After the parade, we walked across the street to the library, where Raven and I annoyed Donnie (who had the flu, but we didn’t know at the time…sorry, Donnie!) and David (who did not have such a good excuse to be annoyed) by looking at all the knitting books page by page, in order to find something for Raven to knit for her sister’s baby (A BOY!). We also checked out the Splendid Table’s How to Eat Supper cook book.  Oh man, what a good one. Last night, David and I made the Chicken Curry with Gentle Spices, in which you discover that curry does not come from a curry plant, but is a mix of other spices.  Apparently, we are the last to know.  Anyway, we served it over instant brown rice (a food miracle in itself) and it was our best curry ever! As an added bonus, it did not stink up the entire house! So we paired it with Chardonnay from a box (please don’t judge us—it’s cheap and better for the environment) and ate on the balcony.  A lovely evening, indeed. 



We ate it all.  And when I say we ate it all, I mean we pretty much squeegeed the pot with old bread.  I probably shouldn’t tell you that, but it’s true.  See?


Dear Prudence…

The Prudence Easy Sweater Vest is angry and jealous.  Neglecting it and all other knitting projects was one thing, and she even forgave me for that brief tryst with the Jane Austen Dress, but now I have clearly crossed the line.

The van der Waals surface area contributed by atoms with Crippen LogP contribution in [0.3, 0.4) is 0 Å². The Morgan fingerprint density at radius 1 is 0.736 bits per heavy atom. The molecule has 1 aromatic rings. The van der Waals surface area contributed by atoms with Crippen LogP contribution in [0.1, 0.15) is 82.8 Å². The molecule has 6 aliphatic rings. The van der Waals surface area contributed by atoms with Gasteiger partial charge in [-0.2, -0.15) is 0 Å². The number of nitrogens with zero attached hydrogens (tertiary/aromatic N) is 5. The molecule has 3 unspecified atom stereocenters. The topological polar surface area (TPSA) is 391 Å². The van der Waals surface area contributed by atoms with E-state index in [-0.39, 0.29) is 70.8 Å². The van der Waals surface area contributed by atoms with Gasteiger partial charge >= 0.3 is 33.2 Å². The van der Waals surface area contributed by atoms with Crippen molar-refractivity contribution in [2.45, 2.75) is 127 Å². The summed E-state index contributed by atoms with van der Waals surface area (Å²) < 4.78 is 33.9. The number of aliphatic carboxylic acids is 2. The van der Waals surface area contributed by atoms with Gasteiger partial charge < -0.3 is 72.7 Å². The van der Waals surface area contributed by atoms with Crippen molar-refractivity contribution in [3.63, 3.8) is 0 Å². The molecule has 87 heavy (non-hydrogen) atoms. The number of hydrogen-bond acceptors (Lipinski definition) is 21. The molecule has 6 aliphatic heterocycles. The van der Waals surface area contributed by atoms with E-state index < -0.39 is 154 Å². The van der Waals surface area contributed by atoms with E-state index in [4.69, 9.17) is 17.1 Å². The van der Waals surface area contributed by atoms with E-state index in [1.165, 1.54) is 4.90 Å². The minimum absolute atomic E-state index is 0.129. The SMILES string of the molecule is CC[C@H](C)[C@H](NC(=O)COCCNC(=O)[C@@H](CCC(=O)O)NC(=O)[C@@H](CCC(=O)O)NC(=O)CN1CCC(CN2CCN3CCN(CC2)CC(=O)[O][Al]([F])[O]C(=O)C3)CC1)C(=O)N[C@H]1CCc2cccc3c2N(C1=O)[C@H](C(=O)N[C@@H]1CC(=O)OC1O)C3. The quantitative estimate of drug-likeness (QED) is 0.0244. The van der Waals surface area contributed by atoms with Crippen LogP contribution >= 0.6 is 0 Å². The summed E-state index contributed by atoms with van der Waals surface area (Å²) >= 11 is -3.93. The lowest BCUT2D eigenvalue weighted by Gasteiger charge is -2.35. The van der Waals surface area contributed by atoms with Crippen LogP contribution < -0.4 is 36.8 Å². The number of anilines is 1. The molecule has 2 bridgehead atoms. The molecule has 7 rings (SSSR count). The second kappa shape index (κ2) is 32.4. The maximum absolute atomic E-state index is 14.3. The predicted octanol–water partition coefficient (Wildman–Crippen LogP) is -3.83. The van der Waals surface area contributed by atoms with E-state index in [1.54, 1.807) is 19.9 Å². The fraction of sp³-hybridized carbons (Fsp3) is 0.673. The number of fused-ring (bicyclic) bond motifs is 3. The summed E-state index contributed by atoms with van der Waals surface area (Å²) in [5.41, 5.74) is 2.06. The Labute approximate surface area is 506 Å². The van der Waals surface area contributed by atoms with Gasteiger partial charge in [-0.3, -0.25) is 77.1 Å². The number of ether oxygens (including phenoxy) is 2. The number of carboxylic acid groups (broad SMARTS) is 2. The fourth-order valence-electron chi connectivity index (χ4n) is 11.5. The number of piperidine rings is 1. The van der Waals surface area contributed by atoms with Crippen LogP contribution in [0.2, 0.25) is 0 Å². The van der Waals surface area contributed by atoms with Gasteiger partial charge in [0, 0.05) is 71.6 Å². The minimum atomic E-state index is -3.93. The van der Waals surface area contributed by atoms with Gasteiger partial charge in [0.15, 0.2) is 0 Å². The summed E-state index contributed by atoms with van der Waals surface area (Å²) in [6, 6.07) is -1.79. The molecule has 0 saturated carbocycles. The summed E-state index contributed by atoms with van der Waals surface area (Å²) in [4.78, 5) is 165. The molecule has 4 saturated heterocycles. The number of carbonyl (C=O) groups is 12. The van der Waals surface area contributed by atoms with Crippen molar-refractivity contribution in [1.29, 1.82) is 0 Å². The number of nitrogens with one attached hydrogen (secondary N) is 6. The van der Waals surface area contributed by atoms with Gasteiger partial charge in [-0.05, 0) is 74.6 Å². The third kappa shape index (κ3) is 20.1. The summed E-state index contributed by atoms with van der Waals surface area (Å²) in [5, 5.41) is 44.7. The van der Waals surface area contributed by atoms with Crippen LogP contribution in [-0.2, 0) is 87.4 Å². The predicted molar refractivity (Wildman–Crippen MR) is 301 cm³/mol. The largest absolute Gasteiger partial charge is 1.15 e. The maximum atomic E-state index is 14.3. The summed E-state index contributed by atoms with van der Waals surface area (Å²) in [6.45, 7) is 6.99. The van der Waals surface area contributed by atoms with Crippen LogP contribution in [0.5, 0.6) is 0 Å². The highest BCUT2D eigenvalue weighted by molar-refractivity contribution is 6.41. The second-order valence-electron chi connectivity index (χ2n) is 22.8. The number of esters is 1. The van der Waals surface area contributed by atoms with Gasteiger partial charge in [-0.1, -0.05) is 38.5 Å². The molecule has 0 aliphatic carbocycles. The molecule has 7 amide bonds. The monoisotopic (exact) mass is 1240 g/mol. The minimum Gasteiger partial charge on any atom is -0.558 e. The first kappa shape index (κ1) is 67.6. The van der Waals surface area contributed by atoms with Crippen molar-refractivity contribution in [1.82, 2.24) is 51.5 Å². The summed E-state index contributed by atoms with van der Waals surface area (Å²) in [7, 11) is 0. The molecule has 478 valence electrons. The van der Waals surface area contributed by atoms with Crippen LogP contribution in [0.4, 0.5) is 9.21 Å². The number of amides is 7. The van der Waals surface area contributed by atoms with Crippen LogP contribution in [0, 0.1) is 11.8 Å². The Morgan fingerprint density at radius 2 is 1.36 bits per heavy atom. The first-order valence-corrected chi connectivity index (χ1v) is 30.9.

Dear Prudence will not come out to play. She does not really want to be touched right now. She is not happy.  And who can blame her? She is no competition for the fast and easy nature of baby clothes. And the wool…it’s a bit outdated now.  Did you know it was nearly 80 degrees here this week?  Yes, I know it’s snowing now, but how can I be expected to return to wool when the weather has already dictated that it is now cotton, silk and linen season?  I can’t. I fear that Prudence will have to remain in her current unfinished state until October, when I am in more of a wooly mood.  This may change at any moment, though, so I hope she waits for me.



A word about this little baby cardi: It’s the Autumn Leaves Cardigan from Ravelry and I’m knitting it in Peaches & Creme natural, undyed cotton.  It will have wide, short sleeves and a wide, swingy body.  Today, my plan is to purchase buttons for it and fabric for the Jane Austen, and then they will both be done and out of my system. 



Maybe then I will return to you, Prudence…

Ellie’s Fate is in Your Hands Now…